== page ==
Space, no longer the final frontier Wednesday, 19 December 2018

It has been announced that the headquarters of the Australian Space Agency will be based in Adelaide and is expected to create up to 20,000 jobs by 2030.

The announcement, by South Australia's Premier, Steven Marshall, came as Virgin Galactic revealed its VSS Unity spaceship, built to carry passengers, reached the edge of space for the first time. And our own CSIRO revealed its involvement with the European Space Agency's new deep space tracking station in Western Australia.

On its flight, Virgin Galactic's spacecraft conducted a planned 60-second rocket motor burn that propelled it to almost three times the speed of sound and an apogee of 51.4 miles. The VSS Unity then made a Mach 2.5 supersonic re-entry and landed on a runway in the Mojave Desert in the US.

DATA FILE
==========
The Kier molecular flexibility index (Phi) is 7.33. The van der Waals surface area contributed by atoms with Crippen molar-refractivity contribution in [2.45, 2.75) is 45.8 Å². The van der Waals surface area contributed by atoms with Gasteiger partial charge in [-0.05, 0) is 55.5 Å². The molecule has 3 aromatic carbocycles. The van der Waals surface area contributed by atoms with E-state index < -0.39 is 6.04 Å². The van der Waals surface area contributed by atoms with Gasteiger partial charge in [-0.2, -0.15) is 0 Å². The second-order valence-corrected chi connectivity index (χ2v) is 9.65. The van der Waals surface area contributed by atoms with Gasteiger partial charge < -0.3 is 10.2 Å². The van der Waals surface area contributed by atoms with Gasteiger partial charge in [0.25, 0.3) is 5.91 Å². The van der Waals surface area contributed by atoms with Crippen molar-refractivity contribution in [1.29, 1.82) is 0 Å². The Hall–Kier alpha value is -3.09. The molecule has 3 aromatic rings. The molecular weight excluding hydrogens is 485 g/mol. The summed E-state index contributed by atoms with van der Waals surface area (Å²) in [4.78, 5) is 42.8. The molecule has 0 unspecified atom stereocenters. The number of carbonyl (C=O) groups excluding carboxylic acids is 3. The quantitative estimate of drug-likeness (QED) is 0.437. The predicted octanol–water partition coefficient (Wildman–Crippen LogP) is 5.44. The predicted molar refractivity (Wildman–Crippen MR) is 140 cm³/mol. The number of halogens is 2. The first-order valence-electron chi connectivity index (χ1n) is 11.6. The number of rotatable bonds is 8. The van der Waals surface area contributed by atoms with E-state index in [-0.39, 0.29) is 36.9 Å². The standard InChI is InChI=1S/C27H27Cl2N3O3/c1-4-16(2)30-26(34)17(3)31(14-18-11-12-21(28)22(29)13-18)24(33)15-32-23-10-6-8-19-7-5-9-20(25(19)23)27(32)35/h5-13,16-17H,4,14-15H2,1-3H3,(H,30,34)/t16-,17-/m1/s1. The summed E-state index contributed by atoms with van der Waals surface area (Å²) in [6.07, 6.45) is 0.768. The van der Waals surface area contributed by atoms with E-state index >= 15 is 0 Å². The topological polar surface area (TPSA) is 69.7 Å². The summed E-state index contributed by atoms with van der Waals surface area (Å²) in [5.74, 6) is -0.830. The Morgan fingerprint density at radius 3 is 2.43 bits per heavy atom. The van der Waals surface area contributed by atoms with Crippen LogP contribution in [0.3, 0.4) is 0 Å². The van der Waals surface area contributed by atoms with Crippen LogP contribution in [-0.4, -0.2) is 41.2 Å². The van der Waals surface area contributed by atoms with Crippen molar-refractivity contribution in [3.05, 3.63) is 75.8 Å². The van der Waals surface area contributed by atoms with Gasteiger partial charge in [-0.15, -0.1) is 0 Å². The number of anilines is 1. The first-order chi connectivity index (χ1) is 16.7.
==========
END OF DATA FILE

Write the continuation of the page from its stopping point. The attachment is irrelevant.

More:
CEO of Virgin Galactic and The Spaceship Company, George Whitesides, believes commercial space will become one of the 21st century's defining industries.

"Reusable vehicles built and operated by private companies are about to transform our business and personal lives in ways which are as yet hard to imagine,” he said.

In Australia, Steven Marshall revealed the Australian Space Agency would be located in the very heart of Adelaide, making it even more attractive for aerospace engineers to work there in the future. He said the announcement showed that Australia is serious about developing a competitive space sector.

The Federal Government is investing $41 million into the agency, which Marshall said would "act as a launching pad to triple Australia's space economy" to $12 billion within a dozen years.

South Australia is not a new destination for the aerospace industry as there is already a cluster of local and international companies located in the state. However, the space industry is also making an impact elsewhere in the country, with the CSIRO announcing its involvement with the European Space Agency's new Norcia Station in WA, for maintenance and operational support.